BuzzFeed has created a chatbot whose job is to keep tabs of, among other things, protests that take place away from the floor of the Republican National Convention in Cleveland.

The reporter bot announced yesterday was made to supplement work by real live humans, because though the news outlet will have 19 reporters in Cleveland, according to Poynter, they can’t be everywhere at once at an event that attracts tens of thousands of people.

BuzzFeed’s reporter bot starts by asking users a few questions. If the bot finds you’re in Cleveland and part of the convention or protests, it encourages you to share photos and videos. Periodic updates will be sent for requests surrounding specific news events.

Readers can speak to the bot by visiting the BuzzFeed News Facebook page or visiting

The bot was made by BuzzFeed Open Lab, an experimental wing of the company based in San Francisco. The volume and diversity of bots made by news organizations have increased gradually in recent months.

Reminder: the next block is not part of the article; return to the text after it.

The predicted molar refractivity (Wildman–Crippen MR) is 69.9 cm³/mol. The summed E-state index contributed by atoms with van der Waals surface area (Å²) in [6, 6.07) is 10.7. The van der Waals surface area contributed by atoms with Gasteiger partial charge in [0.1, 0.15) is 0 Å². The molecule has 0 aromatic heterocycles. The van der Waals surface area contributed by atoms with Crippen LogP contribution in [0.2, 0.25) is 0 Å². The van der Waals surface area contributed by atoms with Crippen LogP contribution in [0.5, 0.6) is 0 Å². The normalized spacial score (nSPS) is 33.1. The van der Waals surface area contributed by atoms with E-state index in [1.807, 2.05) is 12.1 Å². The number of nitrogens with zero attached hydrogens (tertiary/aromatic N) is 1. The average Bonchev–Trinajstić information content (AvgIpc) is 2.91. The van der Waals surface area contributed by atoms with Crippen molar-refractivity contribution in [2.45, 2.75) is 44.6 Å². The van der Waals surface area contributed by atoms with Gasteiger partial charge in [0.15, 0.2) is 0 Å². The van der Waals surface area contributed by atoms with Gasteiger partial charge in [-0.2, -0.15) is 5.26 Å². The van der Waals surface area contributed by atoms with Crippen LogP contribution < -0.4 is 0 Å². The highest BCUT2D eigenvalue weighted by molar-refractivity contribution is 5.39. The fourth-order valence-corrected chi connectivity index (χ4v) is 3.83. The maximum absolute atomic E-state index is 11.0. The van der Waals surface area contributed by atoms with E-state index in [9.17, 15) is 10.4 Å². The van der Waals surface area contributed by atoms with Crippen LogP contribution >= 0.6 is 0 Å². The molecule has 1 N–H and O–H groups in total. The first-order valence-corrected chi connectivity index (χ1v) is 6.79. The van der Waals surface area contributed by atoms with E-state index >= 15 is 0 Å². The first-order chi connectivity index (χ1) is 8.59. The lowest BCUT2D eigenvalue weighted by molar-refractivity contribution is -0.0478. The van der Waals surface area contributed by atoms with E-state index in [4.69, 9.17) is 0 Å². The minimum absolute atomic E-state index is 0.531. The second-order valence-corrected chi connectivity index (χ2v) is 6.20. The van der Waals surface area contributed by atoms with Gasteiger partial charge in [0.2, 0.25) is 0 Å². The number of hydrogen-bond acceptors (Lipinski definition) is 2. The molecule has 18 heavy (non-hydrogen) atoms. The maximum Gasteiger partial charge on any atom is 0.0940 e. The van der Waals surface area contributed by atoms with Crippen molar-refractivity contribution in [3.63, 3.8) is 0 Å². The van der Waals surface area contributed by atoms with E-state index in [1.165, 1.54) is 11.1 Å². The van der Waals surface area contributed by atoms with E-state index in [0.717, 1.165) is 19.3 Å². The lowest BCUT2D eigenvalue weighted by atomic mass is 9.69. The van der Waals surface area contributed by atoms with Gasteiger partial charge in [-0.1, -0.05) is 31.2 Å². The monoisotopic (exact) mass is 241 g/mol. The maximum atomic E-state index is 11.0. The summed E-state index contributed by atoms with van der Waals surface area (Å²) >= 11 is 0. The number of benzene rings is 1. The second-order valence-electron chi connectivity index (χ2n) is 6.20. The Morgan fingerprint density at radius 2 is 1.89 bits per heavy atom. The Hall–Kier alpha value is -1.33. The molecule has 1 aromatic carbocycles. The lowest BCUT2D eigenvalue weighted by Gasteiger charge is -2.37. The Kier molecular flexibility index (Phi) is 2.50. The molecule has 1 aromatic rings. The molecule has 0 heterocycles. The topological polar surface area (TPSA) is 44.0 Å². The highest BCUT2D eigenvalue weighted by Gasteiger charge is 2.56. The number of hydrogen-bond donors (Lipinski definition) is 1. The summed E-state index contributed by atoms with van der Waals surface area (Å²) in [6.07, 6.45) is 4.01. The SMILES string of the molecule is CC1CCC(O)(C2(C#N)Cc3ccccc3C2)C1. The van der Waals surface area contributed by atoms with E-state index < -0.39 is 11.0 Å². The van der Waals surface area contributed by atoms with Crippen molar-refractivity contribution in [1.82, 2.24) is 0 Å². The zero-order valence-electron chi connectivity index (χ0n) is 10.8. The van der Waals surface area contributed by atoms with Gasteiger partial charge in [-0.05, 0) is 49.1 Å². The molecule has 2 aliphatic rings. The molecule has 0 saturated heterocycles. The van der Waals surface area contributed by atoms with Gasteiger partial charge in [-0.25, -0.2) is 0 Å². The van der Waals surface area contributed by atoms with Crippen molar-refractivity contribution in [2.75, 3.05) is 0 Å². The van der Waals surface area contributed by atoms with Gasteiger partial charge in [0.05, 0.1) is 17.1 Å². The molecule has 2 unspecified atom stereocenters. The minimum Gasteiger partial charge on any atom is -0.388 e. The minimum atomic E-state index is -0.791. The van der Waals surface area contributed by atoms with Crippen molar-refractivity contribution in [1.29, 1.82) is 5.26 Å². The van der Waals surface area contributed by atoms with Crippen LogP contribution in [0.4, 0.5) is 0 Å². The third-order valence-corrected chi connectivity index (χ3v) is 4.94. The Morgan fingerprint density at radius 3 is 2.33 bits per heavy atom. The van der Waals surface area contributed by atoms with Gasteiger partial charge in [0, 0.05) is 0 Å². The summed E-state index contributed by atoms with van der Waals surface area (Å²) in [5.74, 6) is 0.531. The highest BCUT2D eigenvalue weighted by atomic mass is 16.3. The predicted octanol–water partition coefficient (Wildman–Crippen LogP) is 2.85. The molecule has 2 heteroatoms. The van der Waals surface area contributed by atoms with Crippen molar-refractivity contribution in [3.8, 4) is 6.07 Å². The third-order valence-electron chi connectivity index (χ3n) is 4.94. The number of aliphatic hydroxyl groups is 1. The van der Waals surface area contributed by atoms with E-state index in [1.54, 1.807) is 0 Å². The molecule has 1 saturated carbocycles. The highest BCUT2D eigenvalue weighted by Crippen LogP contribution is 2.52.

Many simply share the latest headlines and top news like an RSS feed, but some news organizations are trying to go beyond sharing headlines.

Mic, for example, created Emoji News, a bot that interprets the news in emojis, and Captions, a daily photo caption contest.

Virtually every one of these bots operates on popular chat apps like Facebook Messenger and Kik; however, the Quartz bot, widely considered one of the most advanced, is a standalone app.

Released last week, Washington Post’s bot covers the typical search word and pushes top stories to users. It will also keep you posted about local news, such as the congressional race where you live.

In his roundup of interesting bots made by or for chatbots by news readers and journalists, Johannes Klingebiel of Thoughts on Journalism dreamed of bots that engage readers beyond headlines and deliver the news in a unique tone of voice.

“For example a B2B Slack-bot, which could deliver business analyses or a ticker-style bot for emergencies worldwide,” he wrote. “I’d also like to see more ways for users to send questions, tips and comments directly into the newsroom.”

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